Since Jamaican independence in 1962, politicians had always used the ghetto dwellers as soldiers in their unofficial armies, tempting them with paltry money and empty promises, but when you have nothing, a little something is better than nothing, so many joined the ranks. Jamaica had a two party system, the Jamaican Labour Party (JLP) and the People's National Party (PNP), which fought tooth and nail for dominance in the island's parliament. the fighting wasn't heated debate, but hot lead and street warfare, as each tried to overrun the other's districts. Many died, many were injured and nothing was achieved for the slum-dwellers as the political war ravage Kingston. The fear of sudden death just added to the burden of the ghetto-man and as a direct result of the harsh times Rastafari grew as a hope and belief in a better future.

The Rasta Red, Gold & Green colours could be seen equally on album sleeves and flying proudly in the streets as the 1970s bloodily rolled along. Marcus Garvey's face too could be seen all around town as, after some decades as a long forgotten figure, his words were resurrected with the Rasta revering him as almost a prophet. Burning Spear's heavyweight single 'Marcus Garvey' from 1975 almost single-handedly shot the man back into the nations' consciousness and now Garvey is regarded as one of the most important black rights speakers to ever have emerged from the small island. A year before, Bob Andy's masterful 'Fire Burning' told of the horrors of the Babylonian system, the breakdown of society and observes the fires of hell approaching over a succinct beat that breathes with his lyrics.

The best known of all Jamaican producers must be Lee 'Scratch' Perry, who cut his musical teeth during the Ska years, but came into his own as the Roots era evolved. His creative pinnacle at the famed Black Ark studio brought forth gems such as Max Romeo's 'War In A Babylon', which spoke directly of the political murder prevalent throughout the poor areas of Kingston. The record was a major hit both in Jamaica and in the UK, where it was released by Island Records, who also issued an album of the same name. Perry's instantly recognisable phased and multi-tracked sound was to be one of the defining styles of Roots to emerge, both on vocal tracks and dub.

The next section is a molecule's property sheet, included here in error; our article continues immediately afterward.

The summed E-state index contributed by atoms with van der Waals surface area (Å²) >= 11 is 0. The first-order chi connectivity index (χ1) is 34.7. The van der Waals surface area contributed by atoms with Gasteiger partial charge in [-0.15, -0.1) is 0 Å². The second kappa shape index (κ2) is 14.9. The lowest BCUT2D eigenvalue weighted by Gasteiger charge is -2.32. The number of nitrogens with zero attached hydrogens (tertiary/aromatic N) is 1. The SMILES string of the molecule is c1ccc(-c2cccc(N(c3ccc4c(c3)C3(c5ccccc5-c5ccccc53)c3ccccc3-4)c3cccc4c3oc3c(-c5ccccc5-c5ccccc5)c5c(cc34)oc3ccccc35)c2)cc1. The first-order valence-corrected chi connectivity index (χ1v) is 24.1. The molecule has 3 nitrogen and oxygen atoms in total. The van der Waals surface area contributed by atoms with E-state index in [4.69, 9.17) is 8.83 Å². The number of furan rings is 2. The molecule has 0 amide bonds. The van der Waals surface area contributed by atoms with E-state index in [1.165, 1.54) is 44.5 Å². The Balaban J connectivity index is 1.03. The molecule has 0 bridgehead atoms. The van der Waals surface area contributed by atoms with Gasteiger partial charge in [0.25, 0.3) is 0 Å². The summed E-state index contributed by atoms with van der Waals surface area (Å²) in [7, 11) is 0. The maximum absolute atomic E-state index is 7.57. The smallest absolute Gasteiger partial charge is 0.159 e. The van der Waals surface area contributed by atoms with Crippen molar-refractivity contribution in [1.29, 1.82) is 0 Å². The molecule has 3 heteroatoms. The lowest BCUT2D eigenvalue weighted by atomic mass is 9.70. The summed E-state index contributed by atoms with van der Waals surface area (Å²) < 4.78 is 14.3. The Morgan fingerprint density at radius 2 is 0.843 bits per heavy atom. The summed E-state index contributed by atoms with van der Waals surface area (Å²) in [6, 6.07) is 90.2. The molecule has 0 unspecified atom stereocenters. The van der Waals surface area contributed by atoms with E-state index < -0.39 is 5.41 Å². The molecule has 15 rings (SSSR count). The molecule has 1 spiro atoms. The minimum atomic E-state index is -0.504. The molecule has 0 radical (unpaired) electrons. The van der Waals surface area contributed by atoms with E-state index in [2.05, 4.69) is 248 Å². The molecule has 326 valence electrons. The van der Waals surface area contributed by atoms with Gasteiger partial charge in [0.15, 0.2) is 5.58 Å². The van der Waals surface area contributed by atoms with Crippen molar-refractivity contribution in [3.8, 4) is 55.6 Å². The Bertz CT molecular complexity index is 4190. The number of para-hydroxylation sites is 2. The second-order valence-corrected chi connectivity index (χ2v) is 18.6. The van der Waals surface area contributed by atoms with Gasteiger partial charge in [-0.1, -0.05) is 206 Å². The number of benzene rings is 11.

Another prolific producer who had started his career in the 1960s was Edward 'Bunny' Lee, who was not only the first to employ dub-master King Tubby to mix flip-sides of singles into astounding soundscapes, but also one of the most willing operators to give raw talent a try. Enter his protégé, youth singer Johnny Clarke, whose 1975 waxing hit 'None Shall Escape The Judgement', just about says it all over an astounding flying cymbal rhythm, a sound that, thanks to Mr Lee, dominated the Jamaican charts in the middle of the decade.

But it wasn't just solo artists who stole the show, as many vocal groups also brought forth the word of Jah, and few were superior to Culture, a trio headed-up by the late Joseph Hill. A singer-songwriter and visionary, Hill's biggest claim to fame is the immortal 'Two Sevens Clash', a reference to a prediction by Marcus Garvey that there would be chaos on the 7th July 1977.

So serious was his prediction taken that many Jamaican businesses and schools closed their doors on that day. Happily it proved unfounded and the only problems that did arise were over in the UK when Punks went chasing after the latest record by the Clash thinking it to be called 'Two Sevens'!

So this is Roots music. It can be bright and upbeat or deep and moody, but running through it are the strands of Garvey's words, Rastafari, sufferation and hope. Hope is perhaps the most important of all, as it is the future rather than now or the past, but hope for a better day for many never came as they died in poverty or by violence, yet as long as Roots Reggae music stays alive, their voices will not have been stilled in vain.

Michael de Koningh - April 2011
All material © Trojan Records